NH Law About... Domicile

Introduction to... Domicile

Updated April 7, 2017. 

Domicile is a legal concept that is used in a variety of different contexts.  Among other things, a person’s domicile is used in determining taxes, voting rights, college tuition rates, estate administration, and car registration requirements.   

This guide points to resources that discuss many of these various aspects of domicile and which attempt to clarify the difference between a domicile and a residence.

Please remember that this guide is for information purposes only and is not comprehensive. It is intended as a starting point for research, to illustrate the various sources of the law, and to provide guidance in their use. NH Law About ... is not a substitute for the services of an attorney.


Read about... Domicile

WEBSITES

Cornell Legal Information Institute. Domicile

Link verified on: April 7, 2017

"Someone's true, principal, and permanent home. In other words, the place where a person has physically lived, regards as home, and intends to return even if currently residing elsewhere."   GO>

New Hampshire. Dept. of State. Military Voting Information

Link verified on: April 7, 2017

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New Hampshire. Dept. of State. Voting as a College Student in New Hampshire and Voter Registration

Link verified on: April 7, 2017

An inhabitant's domicile for voting purposes is that one place where a person, more than any other place, has established a physical presence and manifests an intent to maintain a single continuous presence for domestic, social, and civil purposes relevant to participating in democratic self-government. A person has the right to change domicile at any time, however a mere intention to change domicile in the future does not, of itself, terminate an established domicile before the person actually moves.   GO>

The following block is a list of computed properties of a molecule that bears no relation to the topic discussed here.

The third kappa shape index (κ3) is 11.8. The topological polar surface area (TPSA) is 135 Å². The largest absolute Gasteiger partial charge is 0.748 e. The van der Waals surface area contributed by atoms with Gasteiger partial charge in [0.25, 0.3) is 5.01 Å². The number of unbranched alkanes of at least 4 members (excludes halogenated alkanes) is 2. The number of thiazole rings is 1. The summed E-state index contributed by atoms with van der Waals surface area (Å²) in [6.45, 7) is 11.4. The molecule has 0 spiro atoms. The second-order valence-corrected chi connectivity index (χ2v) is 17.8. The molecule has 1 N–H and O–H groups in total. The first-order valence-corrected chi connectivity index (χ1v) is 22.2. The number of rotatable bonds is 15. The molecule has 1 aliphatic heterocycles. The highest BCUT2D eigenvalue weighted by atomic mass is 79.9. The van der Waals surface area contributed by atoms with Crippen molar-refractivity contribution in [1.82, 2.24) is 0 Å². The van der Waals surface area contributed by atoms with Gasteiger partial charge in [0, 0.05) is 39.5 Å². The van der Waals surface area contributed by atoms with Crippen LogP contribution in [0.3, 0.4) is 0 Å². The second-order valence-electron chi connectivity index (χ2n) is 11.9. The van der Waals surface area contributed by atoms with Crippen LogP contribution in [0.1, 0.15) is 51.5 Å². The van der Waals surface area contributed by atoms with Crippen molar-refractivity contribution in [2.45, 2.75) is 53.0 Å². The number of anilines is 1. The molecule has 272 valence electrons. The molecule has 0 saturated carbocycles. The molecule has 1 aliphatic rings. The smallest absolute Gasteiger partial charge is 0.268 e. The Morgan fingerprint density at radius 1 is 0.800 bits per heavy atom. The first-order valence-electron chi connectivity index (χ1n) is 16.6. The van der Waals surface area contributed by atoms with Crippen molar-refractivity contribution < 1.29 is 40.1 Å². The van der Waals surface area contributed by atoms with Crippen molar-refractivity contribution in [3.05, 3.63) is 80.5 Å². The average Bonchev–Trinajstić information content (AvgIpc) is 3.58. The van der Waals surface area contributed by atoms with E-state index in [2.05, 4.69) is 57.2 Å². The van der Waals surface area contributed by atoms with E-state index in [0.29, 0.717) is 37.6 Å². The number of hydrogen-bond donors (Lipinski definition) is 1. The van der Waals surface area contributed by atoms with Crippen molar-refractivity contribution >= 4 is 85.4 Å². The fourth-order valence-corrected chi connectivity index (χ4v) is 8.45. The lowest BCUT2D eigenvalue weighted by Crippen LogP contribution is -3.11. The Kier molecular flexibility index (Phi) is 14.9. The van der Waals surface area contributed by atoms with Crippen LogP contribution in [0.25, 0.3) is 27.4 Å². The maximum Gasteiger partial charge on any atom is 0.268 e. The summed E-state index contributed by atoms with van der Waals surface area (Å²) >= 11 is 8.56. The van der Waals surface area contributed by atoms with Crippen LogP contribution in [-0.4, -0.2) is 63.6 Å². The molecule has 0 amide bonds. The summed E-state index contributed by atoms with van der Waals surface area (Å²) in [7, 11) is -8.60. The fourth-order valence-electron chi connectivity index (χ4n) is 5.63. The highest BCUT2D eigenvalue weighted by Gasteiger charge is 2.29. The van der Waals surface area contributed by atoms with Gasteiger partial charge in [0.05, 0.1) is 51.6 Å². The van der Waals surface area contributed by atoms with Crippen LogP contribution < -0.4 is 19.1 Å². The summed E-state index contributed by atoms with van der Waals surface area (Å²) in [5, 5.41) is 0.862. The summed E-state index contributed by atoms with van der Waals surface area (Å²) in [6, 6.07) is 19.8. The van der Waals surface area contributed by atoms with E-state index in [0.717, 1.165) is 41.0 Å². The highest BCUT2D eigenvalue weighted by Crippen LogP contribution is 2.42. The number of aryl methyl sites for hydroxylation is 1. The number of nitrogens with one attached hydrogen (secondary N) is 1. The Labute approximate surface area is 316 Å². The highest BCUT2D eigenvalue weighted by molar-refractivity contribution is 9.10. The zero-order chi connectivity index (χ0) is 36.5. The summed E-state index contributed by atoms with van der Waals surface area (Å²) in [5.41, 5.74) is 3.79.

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28 C.J.S. Domicile

"'Domicile' has a broader meaning than 'residence,' and residence is of a more temporary character than domicile."   GO>

Link verified on: April 7, 2017

Conflict of laws / by Peter Hay, Patrick J. Borchers, Symeon C. Symeonides

In many areas there is a need to identify a personal and persistent relationship between an individual and a governmental unit or geographic area. The most persistent of these possible relationships in Anglo-American common law is identified as domicile. As the territortial link between an individual and a place, domicile has been variously defined, often by its function and by description, as well as by analogy to other concepts to which it is similar.   GO>

Link verified on: April 7, 2017

Family law / by Charles G. Douglas. New Providence, N.J. : LexisNexis, 2014. 4th ed.   GO>

Link verified on: April 28, 2017

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Read the law about... Domicile

NEW HAMPSHIRE STATUTES

RSA 21:6-a. Residence  GO>

Link verified on: April 7, 2017

RSA 90. Settlement of Disputes Respecting the Domicile of Decedents for Death Tax Purposes  GO>

Link verified on: April 7, 2017

RSA 259:23. Motor Vehicles. Domicile  GO>

Link verified on: April 7, 2017

RSA 458. Annulment, Divorce and Separation  GO>

Link verified on: April 28, 2017

RSA 471-C. Custody and Escheat of Unclaimed and Abandoned Property  GO>